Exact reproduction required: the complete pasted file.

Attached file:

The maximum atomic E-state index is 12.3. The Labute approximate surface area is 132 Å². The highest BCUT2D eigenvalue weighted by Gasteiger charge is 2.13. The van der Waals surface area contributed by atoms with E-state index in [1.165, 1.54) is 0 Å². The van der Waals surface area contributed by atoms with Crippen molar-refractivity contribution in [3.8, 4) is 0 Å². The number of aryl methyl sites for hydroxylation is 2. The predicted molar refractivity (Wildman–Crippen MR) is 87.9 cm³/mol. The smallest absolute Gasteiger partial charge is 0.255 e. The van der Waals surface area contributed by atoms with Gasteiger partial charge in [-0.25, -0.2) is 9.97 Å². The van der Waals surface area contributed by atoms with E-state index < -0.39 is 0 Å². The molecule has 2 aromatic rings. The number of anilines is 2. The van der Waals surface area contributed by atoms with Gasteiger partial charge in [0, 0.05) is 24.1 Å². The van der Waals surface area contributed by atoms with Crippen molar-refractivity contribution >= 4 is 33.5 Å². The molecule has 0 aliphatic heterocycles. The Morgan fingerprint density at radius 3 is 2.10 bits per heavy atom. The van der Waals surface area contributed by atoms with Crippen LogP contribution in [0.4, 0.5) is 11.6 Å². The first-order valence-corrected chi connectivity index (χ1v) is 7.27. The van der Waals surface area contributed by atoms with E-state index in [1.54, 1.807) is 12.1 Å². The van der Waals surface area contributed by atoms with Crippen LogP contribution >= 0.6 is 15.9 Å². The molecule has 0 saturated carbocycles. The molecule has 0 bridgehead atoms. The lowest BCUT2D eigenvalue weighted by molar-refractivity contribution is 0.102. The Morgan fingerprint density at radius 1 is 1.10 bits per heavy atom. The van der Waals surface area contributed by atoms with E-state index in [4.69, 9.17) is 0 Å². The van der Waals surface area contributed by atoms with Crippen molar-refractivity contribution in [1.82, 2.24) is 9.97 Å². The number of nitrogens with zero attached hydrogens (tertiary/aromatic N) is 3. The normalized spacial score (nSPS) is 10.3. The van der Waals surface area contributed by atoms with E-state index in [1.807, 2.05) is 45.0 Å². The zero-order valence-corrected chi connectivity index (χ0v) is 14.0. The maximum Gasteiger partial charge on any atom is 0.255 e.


The maximum atomic E-state index is 12.3. The Labute approximate surface area is 132 Å². The highest BCUT2D eigenvalue weighted by Gasteiger charge is 2.13. The van der Waals surface area contributed by atoms with E-state index in [1.165, 1.54) is 0 Å². The van der Waals surface area contributed by atoms with Crippen molar-refractivity contribution in [3.8, 4) is 0 Å². The number of aryl methyl sites for hydroxylation is 2. The predicted molar refractivity (Wildman–Crippen MR) is 87.9 cm³/mol. The smallest absolute Gasteiger partial charge is 0.255 e. The van der Waals surface area contributed by atoms with Gasteiger partial charge in [-0.25, -0.2) is 9.97 Å². The van der Waals surface area contributed by atoms with E-state index < -0.39 is 0 Å². The molecule has 2 aromatic rings. The number of anilines is 2. The van der Waals surface area contributed by atoms with Gasteiger partial charge in [0, 0.05) is 24.1 Å². The van der Waals surface area contributed by atoms with Crippen molar-refractivity contribution >= 4 is 33.5 Å². The molecule has 0 aliphatic heterocycles. The Morgan fingerprint density at radius 3 is 2.10 bits per heavy atom. The van der Waals surface area contributed by atoms with Crippen LogP contribution in [0.4, 0.5) is 11.6 Å². The first-order valence-corrected chi connectivity index (χ1v) is 7.27. The van der Waals surface area contributed by atoms with E-state index in [1.54, 1.807) is 12.1 Å². The van der Waals surface area contributed by atoms with Crippen LogP contribution >= 0.6 is 15.9 Å². The molecule has 0 saturated carbocycles. The molecule has 0 bridgehead atoms. The lowest BCUT2D eigenvalue weighted by molar-refractivity contribution is 0.102. The Morgan fingerprint density at radius 1 is 1.10 bits per heavy atom. The van der Waals surface area contributed by atoms with E-state index in [4.69, 9.17) is 0 Å². The van der Waals surface area contributed by atoms with Crippen molar-refractivity contribution in [1.82, 2.24) is 9.97 Å². The number of nitrogens with zero attached hydrogens (tertiary/aromatic N) is 3. The normalized spacial score (nSPS) is 10.3. The van der Waals surface area contributed by atoms with E-state index in [1.807, 2.05) is 45.0 Å². The zero-order valence-corrected chi connectivity index (χ0v) is 14.0. The maximum Gasteiger partial charge on any atom is 0.255 e.